UCLA in the News lists selected mentions of UCLA in the world’s news media. Some articles may require registration or a subscription. See more UCLA in the News.

Summer’s start: A deadly week of extreme weather | NBC News

“Last year was, of course, the warmest year on record by a considerable margin. This year, to date, is now, again, the warmest on record for this point in June,” Daniel Swain, a climate scientist at UCLA and the National Center for Atmospheric Research, said at a briefing Monday.

Gut health could influence how you handle stress | Yahoo Life

The findings, by researchers at UCLA and published in Nature Mental Health, revealed that maintaining a healthy digestive tract hospitable to “good” bacteria may better equip the brain to deal with the emotional and mental pressures life may throw at you. (UCLA’s Arpana Church was cited.)

Biggest health challenge women face in their 40s | National Geographic

Joann Elmore, an internal medicine physician at the University of California Los Angeles who specializes in studying cancer screenings, says it’s important to understand that cancer screenings have harms in addition to benefits. Aside from the discomfort of the procedure itself, those harms include the risk of false positives, “where the test may say you have cancer, and you end up not having it, but it leads to a cascade of many additional tests,” Elmore says.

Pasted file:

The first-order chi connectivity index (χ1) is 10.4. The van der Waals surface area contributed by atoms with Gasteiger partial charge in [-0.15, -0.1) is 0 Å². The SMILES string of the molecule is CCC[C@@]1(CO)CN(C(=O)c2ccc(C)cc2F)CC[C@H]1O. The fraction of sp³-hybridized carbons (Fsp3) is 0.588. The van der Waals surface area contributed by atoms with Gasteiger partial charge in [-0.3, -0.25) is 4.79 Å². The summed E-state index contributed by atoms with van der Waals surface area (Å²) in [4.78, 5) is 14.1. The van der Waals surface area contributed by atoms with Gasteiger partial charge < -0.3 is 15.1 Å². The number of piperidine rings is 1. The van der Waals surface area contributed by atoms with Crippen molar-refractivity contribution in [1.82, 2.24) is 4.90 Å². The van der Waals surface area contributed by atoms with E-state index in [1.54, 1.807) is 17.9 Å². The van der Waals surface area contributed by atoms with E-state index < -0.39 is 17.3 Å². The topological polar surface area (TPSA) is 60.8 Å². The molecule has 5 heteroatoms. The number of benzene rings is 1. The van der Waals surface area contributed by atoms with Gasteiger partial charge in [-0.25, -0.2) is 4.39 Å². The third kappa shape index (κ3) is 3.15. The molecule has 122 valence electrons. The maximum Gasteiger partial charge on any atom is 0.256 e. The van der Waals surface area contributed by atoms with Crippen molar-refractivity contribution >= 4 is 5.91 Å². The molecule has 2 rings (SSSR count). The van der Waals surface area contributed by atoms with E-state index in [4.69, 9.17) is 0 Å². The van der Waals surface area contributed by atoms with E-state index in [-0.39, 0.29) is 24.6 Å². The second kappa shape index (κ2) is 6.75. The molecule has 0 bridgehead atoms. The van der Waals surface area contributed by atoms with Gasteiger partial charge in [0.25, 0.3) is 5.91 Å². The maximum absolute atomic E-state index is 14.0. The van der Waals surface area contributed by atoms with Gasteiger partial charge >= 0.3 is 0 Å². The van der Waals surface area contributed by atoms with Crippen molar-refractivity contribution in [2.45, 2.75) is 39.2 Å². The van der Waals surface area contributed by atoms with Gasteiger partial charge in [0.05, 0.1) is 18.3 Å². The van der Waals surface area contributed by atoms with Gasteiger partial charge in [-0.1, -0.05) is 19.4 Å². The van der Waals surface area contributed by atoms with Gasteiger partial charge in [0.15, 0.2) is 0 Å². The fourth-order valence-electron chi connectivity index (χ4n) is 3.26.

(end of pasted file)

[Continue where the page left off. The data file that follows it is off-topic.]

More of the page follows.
Can you reverse coronary artery disease? | WebMD

You can absolutely prevent CAD from worsening, and with some hard work, you might even be able to reverse some of the damage, says Gregg Fonarow, M.D. He’s the co-director of the UCLA Preventative Cardiology Program at the David Geffen School of Medicine and a spokesperson for the American Heart Association.

Delays in workers’ comp harm firefighters, frustrate therapists | CalMatters

Some therapists no longer accept workers’ comp or even private insurance, leaving a patient paying fully out of pocket for mental health care, said Imelda Padilla-Frausto, a research scientist at the UCLA Center for Health Policy Research. “Clinicians often go into private practice because they don’t want to deal with even health insurance. It’s all out of pocket. Then you add workers’ comp on to that, and it’s “oh, no,’” she said. “Our health system is administration-heavy.”

The ground is shifting under Biden and Trump | New York Times

Richard Hasen, a law professor at UCLA, questioned whether the changing demographic and cultural patterns Stephanopoulos describes will endure after Trump leaves politics: “Will others be able to build on the Republican Party appeal to working-class voters after he’s gone?”